A few years ago, Roy Gane wrote a book entitled, Who’s Afraid of the Judgment? in which he addressed – and tried to alleviate – the fears that many have when it comes to facing the judgment. I wonder, however, if an appropriate sequel to that title might be Who’s Afraid of Forgiveness? This is because, ironically, I find that there are equally as many people who are afraid of forgiveness as there are who are afraid of judgment.
It almost seems funny to write this – and yet I’ve found it to be frustratingly true time and again.
The reasons, I’m sure, are legion – and stem from diverse thought-processes. You know what is perhaps the most common refrain, of course: that if a person gets settled into the idea that Christ freely forgives him or her, this will somehow lead to willful, deliberate, presumptuous sinning. But even if this was a frequent response to Christ’s free forgiveness (which I don’t find to necessarily be the case), this in no way means that the problem is in the forgiveness but with the person who has been forgiven.
There are others, no doubt, who fear forgiveness for psychological and emotional reasons: they feel a certain level of comfort and safety in holding on to shame and guilt or they feel pride in somehow being able to demonstrate to God that they can atone for their past sins and make good on the wrongs they’ve committed.
Whatever the reasons are for our fear of forgiveness, however, we need to get over them. Recognizing Christ’s unilateral, unconditional forgiveness is actually the mechanism by which we become liberated from fear, shame, guilt and, believe it or not, even the power of sin in our lives. In fact, that which allegedly produces laxity in the Christian’s life has the complete opposite effect (when properly understood): it produces victory.
It would thus be well for us to frequently reflect upon this powerful prayer from the lips of Christ: “Father, forgive them, for they know not what they do” (Luke 23:34). This prayer, we are told “embraced the world . . . [taking] in every sinner that had lived or should live, from the beginning of the world to the end of time” (The Desire of Ages, p. 745).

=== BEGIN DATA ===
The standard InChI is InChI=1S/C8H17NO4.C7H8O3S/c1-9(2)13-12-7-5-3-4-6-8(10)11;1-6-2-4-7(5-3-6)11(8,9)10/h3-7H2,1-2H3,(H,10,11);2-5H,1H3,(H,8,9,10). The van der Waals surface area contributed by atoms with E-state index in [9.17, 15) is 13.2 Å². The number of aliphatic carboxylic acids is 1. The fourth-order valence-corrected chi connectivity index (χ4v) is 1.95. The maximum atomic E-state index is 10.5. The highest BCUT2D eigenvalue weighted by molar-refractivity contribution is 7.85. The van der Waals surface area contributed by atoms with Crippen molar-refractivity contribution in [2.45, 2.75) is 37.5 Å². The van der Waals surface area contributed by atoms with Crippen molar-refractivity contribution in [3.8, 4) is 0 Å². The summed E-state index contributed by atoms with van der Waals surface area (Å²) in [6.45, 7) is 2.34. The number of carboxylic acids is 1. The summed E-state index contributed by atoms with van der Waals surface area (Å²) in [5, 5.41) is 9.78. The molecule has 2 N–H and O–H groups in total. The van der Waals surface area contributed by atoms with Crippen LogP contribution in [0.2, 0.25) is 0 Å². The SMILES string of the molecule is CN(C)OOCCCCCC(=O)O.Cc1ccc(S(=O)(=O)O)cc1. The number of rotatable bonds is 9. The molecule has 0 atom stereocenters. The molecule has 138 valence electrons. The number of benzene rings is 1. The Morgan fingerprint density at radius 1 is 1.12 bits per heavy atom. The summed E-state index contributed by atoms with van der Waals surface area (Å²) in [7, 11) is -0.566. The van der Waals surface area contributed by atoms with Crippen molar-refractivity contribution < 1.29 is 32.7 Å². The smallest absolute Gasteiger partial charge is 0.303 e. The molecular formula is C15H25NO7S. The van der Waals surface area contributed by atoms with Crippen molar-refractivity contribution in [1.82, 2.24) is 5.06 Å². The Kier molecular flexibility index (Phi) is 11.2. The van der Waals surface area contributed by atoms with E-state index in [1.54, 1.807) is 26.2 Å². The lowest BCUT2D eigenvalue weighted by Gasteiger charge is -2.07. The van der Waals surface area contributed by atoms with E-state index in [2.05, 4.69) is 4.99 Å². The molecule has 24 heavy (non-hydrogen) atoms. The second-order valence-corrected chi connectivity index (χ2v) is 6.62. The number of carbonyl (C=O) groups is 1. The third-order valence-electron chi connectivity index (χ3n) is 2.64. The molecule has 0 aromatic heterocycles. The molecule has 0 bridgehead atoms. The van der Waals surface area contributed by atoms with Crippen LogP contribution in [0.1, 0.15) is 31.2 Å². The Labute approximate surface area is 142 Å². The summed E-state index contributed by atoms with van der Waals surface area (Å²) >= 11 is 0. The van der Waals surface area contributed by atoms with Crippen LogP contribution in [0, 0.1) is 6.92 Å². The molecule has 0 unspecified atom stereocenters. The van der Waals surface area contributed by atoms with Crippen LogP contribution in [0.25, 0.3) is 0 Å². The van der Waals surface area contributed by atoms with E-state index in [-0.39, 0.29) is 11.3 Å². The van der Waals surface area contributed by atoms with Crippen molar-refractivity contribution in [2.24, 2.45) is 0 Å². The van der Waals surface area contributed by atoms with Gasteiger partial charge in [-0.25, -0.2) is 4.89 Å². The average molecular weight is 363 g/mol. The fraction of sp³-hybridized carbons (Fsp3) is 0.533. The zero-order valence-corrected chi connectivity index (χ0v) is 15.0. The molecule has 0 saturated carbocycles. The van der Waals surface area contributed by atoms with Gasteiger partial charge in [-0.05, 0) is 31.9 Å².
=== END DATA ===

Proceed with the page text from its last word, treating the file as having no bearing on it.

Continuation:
But such an idea doesn’t sit well with some people. “We need to first do something before we are forgiven,” some will insist. Why does it have to be so? Why, again, does it have to be about us? If Christ wants to unilaterally forgive us, refusing to hold our sins against us and to cancel our debt, who are we to say He can’t?
The most frequently-used Hebrew word that is translated “forgive” is nasa‘, which also means to “bear” or “carry” or “lift.” That’s what forgiveness is: it’s the act of bearing or carrying or lifting someone else’s wrong and placing it upon one’s self. It means that one refuses to cause another to reap the penalty for the wrong he or she has committed but instead chooses to take the loss on himself or herself.
It’s what Christ did at the cross, when He “bore [nasa’] the sin of many” (Isaiah 53:12 – which, interestingly, stands in parallel with v. 11 where it says that “My righteous Servant shall justify many.” See also Hebrews 9:28, where it says that He did this “once”). He bore our guilt, shame, and sin Himself – indeed, He experienced the “wages of sin” so that we wouldn’t have to. We live now because Christ paid these wages.
Such a thought, when fully understood and embraced, produces incredible gratitude in the heart of the recipient, which produces obedience in the life. It is, in fact, the key to victory.
Notice these two thoughts from Ellen White, demonstrating the reality of this: “When, as erring, sinful beings, we come to Christ and become partakers of His pardoning grace, love springs up in the heart. Every burden is light . . . Duty becomes a delight, and sacrifice a pleasure” (Steps to Christ, p. 57).
Elsewhere, reflecting on the message of justification by faith that Jones and Waggoner introduced in 1888, she noted, “The thought that the righteousness of Christ is imputed to us, not because of any merit on our part, but as a free gift of God, is a precious thought. The enemy of God and man is not willing that this truth should be clearly presented; for he knows that if the people receive it fully, his power will be broken” (Review and Herald, September 3, 1889).
It is abundantly clear: recognizing and embracing Christ’s forgiveness (what she called “pardoning grace” and “imputed” righteousness in the above quotes) is that which changes the heart, making obedience a delight, and breaking Satan’s power in our lives. Indeed, in 1889, when Ellen White, along with A.T. Jones, presented this powerful message in South Lancaster, Massachusetts, in what was their first post-Minneapolis meetings that were aimed at the laypeople (meetings at which Ellen White said they seemed to “breathe in the very atmosphere of heaven”), one of the most common refrains from all who attended was that they “testified their joy that Christ had forgiven their sins” (Review and Herald, March 5, 1889). This led to incredible confession of sin – and the righting of wrongs.
So I ask the question again: who’s afraid of forgiveness?